Herein lies the other boundary of the class being described.

Not withstanding stylistic and semantic diversity in Iofin's painting, I find in it both explicit and concealed leitmotifs. St. Petersburg is the most drawn-upon and drawn-out among them. For Iofin St. Petersburg can be a subject unto itself, but it can also be a singular city space able to contain anything: scenes of street life from the tsarist times as well as that of the most modern era, absurd companies of "the artist's friends," a promenade with Chagall (is it not along the street where the Artists' Union has its offices in the building of the former School of the Imperial Society for the Encouragement of the Arts where Chagall studied?), a fragment of an old Dutch still life (or the Russian parody of it) inserted into the perspective of a street–the list can continue. We will return to street life later, but now one more remark on combining the uncombinable.

If one so desires, it is possible to see here another reference–one both refined and concealed–to the classical tradition. The yoking of realistic motifs and real subjects with symbolic objects and allegorical gures has been well-known at least since the Renaissance; during the Baroque era, no one took offense at such combinations. In Rubens's paintings, Henry IV and Maria Medici find themselves surrounded by Olympic gods representing qualities, destinies, merits, and virtues. In the eighteenth century, Pompeo Battoni composed a painting using "the Iofin formula": a realistic city landscape, a line of Venetian palaces facing the Grand Canal, is recessing and in the foreground–as if invading from the fourth dimension–appears an allegorical pyramid: on a chariot harnessed with lions rides Venice herself (as a fair lady), surrounded by Minerva (as Wisdom), Neptune (as the Master of the Sea), Cerera (as Abundance), Mars (as Invincibility), and so on. Such is, if you'd like, the antique intertextuality. For a normal eye this mixing of the real with the symbolic, of a fragment of reality with transformed mythological quotations would seem absurd. Iofin develops the absurd from this point to its logical end. Rather than a Venetian perspective, the streets of St. Petersburg serve as a real backdrop, and in place of commonly known allegories, there are personal ones, without fixed meanings, blurred, unclear, appealing not to thought, but to imagination. What are those strange "friends of the artist" up to on the embankment? If you'd like, you may see in each of them depictions of loneliness, restlessness, aimlessness, stubbornness, lostness, disconnectedness–a kind of one-time allegory, just for this case, ad hoc. You may even go further, having assumed, and not without basis, that the artist never had such friends, that all these friends are he himself, that here we have a self-portrait in characters, a personi cation of his own existential situation. Hidden in his absurd is a proprietary logic: you are given initial imagery to start with, and you are then free to draw your own inferences.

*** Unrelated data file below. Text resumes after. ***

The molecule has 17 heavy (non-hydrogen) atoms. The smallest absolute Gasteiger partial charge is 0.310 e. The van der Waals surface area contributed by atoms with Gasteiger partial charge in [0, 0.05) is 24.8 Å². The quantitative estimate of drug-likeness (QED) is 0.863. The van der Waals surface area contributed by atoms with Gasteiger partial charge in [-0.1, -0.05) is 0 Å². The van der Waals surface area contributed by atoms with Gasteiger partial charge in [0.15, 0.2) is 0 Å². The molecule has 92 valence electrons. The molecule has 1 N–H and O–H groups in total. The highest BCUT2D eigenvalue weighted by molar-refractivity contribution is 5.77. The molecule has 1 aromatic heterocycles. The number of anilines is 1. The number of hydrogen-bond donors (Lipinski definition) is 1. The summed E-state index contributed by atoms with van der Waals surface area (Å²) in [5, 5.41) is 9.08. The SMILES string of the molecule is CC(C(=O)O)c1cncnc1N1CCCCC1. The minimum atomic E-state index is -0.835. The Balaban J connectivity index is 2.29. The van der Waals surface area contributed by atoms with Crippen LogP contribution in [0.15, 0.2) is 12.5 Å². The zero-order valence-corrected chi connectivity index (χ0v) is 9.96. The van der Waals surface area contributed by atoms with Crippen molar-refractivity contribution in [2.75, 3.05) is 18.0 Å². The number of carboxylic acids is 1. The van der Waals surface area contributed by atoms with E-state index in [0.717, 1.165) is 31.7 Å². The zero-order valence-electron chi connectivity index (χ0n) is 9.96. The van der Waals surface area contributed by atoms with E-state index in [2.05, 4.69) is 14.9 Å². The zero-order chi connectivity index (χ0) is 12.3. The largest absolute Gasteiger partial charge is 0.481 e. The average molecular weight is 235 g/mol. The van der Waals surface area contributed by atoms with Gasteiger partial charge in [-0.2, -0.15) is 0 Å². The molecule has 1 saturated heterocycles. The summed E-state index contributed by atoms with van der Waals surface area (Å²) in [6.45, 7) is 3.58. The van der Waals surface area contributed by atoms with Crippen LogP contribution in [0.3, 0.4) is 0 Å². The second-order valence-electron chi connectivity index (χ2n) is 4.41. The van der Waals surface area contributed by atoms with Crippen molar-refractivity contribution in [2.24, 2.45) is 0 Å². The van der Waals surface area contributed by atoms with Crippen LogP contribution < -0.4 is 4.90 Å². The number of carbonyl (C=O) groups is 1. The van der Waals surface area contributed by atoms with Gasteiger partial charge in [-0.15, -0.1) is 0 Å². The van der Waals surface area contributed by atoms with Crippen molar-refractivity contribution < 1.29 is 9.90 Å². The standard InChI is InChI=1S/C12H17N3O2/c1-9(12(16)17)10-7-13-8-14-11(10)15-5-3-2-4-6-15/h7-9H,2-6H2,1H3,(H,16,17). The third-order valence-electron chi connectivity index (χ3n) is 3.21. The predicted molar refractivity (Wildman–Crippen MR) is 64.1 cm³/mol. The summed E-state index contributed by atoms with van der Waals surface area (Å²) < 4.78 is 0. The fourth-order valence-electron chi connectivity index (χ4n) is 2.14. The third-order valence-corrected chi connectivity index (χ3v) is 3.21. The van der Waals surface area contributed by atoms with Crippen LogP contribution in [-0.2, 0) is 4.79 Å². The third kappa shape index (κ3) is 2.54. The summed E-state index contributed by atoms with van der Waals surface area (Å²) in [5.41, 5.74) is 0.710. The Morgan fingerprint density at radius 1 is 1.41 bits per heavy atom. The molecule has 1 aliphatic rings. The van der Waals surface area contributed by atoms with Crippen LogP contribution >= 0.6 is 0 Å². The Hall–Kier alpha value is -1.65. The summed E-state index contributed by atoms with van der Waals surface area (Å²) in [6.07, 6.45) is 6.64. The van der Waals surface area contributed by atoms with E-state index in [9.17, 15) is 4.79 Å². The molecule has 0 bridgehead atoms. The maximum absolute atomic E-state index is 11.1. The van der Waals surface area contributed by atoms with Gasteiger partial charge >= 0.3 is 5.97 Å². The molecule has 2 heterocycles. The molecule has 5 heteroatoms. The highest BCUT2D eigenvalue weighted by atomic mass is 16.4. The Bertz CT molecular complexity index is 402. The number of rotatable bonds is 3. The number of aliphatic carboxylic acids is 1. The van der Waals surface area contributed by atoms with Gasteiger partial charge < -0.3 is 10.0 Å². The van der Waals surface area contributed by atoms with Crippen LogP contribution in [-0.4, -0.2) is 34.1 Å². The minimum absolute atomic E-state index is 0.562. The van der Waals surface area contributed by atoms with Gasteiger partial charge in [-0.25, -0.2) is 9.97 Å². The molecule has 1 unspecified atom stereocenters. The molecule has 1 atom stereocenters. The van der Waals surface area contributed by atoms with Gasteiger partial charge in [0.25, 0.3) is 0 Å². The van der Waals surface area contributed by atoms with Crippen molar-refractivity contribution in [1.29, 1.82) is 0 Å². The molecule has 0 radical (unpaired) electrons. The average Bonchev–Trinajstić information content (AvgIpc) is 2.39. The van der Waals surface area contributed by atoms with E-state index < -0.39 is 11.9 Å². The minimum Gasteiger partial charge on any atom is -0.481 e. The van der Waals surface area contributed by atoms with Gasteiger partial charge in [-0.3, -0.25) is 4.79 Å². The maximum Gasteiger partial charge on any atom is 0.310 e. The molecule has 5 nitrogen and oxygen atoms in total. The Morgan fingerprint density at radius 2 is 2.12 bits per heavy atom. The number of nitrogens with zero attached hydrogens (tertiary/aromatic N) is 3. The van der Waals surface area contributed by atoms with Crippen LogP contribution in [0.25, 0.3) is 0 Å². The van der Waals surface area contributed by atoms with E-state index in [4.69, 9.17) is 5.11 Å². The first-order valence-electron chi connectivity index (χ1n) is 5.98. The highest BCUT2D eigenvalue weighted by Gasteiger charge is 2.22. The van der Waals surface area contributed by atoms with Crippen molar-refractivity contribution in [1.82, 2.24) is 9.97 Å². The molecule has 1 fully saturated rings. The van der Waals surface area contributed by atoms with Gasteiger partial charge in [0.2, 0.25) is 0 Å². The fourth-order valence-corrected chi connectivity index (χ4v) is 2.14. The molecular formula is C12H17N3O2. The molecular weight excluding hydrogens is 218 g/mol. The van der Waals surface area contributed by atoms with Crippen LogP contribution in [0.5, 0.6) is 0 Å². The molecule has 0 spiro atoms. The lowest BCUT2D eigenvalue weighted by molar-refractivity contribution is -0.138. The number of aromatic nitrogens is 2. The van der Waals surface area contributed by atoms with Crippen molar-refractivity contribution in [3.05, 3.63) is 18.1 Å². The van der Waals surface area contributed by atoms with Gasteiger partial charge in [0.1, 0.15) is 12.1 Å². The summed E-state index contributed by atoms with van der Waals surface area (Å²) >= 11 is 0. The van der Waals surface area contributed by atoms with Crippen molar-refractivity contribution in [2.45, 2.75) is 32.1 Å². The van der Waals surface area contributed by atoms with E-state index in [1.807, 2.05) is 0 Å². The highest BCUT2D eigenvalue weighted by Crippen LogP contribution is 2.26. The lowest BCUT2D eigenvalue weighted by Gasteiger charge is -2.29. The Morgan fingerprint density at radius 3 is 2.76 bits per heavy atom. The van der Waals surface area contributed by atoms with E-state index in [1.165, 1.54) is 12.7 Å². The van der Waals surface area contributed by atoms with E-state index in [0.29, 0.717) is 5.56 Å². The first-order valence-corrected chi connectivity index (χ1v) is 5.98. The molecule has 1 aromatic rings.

However, there are also works where one can find permanent symbols with fixed meanings. I suspect that such explicitness appeared in those places where imagery intersected directly with biography. The motif of a heavy, impermeable brick wall is present in several paintings marking the end of the Soviet era: The Beginning of the Journey, The Beginning, The Hour of First Sun. It is not surprising that in the first two there twinkle the glints of Sotsart with its scoffing poetics. The latter, with its simple symbolism of immured and open window openings has the least narrative; the plasticity of a deaf wall, all crooked but absurdly indestructible, is tense to a nightmarish degree, and the glimpses of the shining skies in the several unobstructed windows fail to bring a cathartic resolution. Yes, you guessed it! The painting is dated 1990.

That those paintings and others like them are autobiographical is obvious. The motifs of the sky, light, taking off, sailing away are transparent symbols of emigration rendered as internal experience, lived through not as reality, of course,–what reality?!–but rather as a dream, as an illusion, as a departure for Utopia. The personal nature of the image is stripped to the nakedness of a diary entry that is truly addressed to no one.